Faking reviews for seedy ICOs used to be a lucrative little business.
On supposedly impartial review sites like ICObench, for instance, startups were once offered glowing reviews on their products for prices of up to $800, according to Reuters. And one expert listed on that site, Jeremy Khoo, tells Decrypt that he was offered bribes of up to 5 ETH, around $2,500 at the time.
That was around June, 2018.
But things changed with November’s ruinous bear market and the accompanying government crackdown on the ICO industry, the primordial soup from which shady startups willing to take kickbacks emerged. And ether, the most popular cryptocurrency among ICOs, lost over 50 percent of its value, sinking from around $210 to $90.
Worse still, the dawn of the “IEO” moved the running of token sales into the purview of cryptocurrency exchanges, whose blessing obviated the need for fawning guff from third-party reviewers.
Now, the reviewers are making a pittance.
“Are you aware about ICObench expert rating system?” begins a conversation between a startup and a prospective “reviewer” seen by Decrypt, concerning one of the most widely trafficked crypto review sites in the space. “If an expert gives you a 5 star rating your score will increase. I have direct contacts with top experts and I can help you with a 5 star rating from a top expert now.”
And the price for this largesse?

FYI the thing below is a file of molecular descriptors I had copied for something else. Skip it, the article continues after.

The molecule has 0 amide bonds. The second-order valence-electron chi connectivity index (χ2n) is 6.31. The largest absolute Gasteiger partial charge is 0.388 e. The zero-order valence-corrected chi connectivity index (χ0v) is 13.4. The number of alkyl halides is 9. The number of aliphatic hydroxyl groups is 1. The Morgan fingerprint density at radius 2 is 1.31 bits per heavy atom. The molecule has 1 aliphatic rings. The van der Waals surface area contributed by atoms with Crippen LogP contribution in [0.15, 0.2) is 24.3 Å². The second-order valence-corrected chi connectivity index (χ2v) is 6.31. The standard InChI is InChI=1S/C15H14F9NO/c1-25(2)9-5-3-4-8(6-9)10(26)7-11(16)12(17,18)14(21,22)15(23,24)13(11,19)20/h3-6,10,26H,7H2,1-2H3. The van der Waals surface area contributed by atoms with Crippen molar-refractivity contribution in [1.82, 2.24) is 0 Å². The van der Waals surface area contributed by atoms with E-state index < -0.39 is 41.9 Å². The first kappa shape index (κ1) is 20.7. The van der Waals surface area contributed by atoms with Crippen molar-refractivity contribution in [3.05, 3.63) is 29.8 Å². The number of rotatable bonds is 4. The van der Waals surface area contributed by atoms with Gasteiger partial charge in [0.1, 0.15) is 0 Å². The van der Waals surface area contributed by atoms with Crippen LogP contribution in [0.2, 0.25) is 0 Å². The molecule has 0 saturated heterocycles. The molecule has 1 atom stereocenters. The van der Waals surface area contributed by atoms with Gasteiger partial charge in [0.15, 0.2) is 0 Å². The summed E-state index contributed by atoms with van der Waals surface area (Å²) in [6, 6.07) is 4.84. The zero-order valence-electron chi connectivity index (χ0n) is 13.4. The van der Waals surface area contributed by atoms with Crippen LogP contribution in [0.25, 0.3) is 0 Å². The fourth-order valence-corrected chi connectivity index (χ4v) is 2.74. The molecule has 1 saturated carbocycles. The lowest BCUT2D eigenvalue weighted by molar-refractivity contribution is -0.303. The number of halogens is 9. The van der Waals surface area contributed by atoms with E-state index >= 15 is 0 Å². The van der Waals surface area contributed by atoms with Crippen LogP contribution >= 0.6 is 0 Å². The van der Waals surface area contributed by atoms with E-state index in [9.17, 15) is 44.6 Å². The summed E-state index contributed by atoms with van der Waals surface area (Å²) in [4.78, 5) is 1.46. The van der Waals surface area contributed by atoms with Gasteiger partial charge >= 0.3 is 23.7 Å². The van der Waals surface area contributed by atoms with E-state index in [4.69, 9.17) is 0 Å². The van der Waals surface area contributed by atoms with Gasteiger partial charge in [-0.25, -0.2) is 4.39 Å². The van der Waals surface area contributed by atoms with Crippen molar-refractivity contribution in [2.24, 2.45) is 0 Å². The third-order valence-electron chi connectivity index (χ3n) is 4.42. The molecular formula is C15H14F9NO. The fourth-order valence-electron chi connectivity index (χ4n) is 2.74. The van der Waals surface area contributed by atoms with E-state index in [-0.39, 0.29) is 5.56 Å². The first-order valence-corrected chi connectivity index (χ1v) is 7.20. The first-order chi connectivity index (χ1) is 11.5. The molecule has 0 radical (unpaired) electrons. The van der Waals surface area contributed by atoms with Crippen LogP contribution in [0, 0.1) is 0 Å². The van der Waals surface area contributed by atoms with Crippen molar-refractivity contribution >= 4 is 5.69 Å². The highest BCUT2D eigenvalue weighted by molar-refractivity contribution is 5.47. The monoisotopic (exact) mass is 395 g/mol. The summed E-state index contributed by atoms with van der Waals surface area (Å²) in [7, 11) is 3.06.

“0.65 ETH,” said the salesman. “It will be a post payment. You can pay after the rating is done.”
0.65 ETH is roughly $119, a mere eighth of the sort of prices once offered on the platform.
ICObench was long the go-to for investors looking to suss out prospective buys. Boasting hundreds of verified "experts" and some 620,000 views a month (according to SimilarWeb), it exuded an aura of trustworthiness. But many of the experts, it turned out, could be bought at low prices—and now, they can be bought at even lower prices.
The smoother operators can hope to make a little more, but barely. A post on bitcointalk.com, written back during the November bear run, shows one “expert,” Douglas Lyons, settling for 1 ETH ($210) after his original offer of 3 ETH ($630) fell through.
One “expert” on the site, who wished to remain anonymous—fearing reprisals from “Russians”—agreed that the once audacious prices are sagging. “Sure, they dropped prices,” he said.
Still, business is at least trying to boom. “Robert,” the review fluffer whose messages were passed on to us, provided a link to a list of supposed “experts” on the ICObench website who are apparently still willing to jazz up their, er, impartial reviews for a small fee.
We reached out to several of the experts on that list. One, Khoo, said that the market had dried up entirely, at least for him. “To be frank, with the decline in ICOs for retail buyers, there hasn’t been any such offers anymore,” he said, saying he had never accepted them anyway.
Another disavowed the website, but insisted that (discounted) offers were still coming through, via reps from dubious organizations who gently probe whether, perchance, he would be willing to bump up their rating for a healthy kickback.
“Yesterday, two Russians contacted me to jack up the votes,” he said. “I find this completely out of order.”
Perhaps the money wasn’t good enough.
ICObench did not respond to multiple requests for comment.
Photo via [cipher] on Flickr.